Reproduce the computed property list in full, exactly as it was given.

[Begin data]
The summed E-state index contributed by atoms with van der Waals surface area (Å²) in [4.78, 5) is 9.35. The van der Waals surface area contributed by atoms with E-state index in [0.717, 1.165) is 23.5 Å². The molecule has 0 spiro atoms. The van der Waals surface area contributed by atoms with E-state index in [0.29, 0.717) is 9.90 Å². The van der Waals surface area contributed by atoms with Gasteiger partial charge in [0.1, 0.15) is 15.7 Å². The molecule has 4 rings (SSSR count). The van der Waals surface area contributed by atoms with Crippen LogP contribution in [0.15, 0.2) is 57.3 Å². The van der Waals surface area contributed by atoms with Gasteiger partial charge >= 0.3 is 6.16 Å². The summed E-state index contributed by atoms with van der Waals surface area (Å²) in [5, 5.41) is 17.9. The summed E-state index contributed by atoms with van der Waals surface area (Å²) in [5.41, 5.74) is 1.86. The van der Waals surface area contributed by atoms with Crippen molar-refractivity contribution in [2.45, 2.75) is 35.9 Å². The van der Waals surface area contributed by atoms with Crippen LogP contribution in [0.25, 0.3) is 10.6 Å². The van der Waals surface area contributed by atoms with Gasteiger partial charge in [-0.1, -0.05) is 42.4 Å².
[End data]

The summed E-state index contributed by atoms with van der Waals surface area (Å²) in [4.78, 5) is 9.35. The van der Waals surface area contributed by atoms with E-state index in [0.717, 1.165) is 23.5 Å². The molecule has 0 spiro atoms. The van der Waals surface area contributed by atoms with E-state index in [0.29, 0.717) is 9.90 Å². The van der Waals surface area contributed by atoms with Gasteiger partial charge in [0.1, 0.15) is 15.7 Å². The molecule has 4 rings (SSSR count). The van der Waals surface area contributed by atoms with Crippen LogP contribution in [0.15, 0.2) is 57.3 Å². The van der Waals surface area contributed by atoms with Gasteiger partial charge >= 0.3 is 6.16 Å². The summed E-state index contributed by atoms with van der Waals surface area (Å²) in [5, 5.41) is 17.9. The summed E-state index contributed by atoms with van der Waals surface area (Å²) in [5.41, 5.74) is 1.86. The van der Waals surface area contributed by atoms with Crippen molar-refractivity contribution in [2.45, 2.75) is 35.9 Å². The van der Waals surface area contributed by atoms with Crippen LogP contribution in [0.25, 0.3) is 10.6 Å². The van der Waals surface area contributed by atoms with Gasteiger partial charge in [-0.1, -0.05) is 42.4 Å².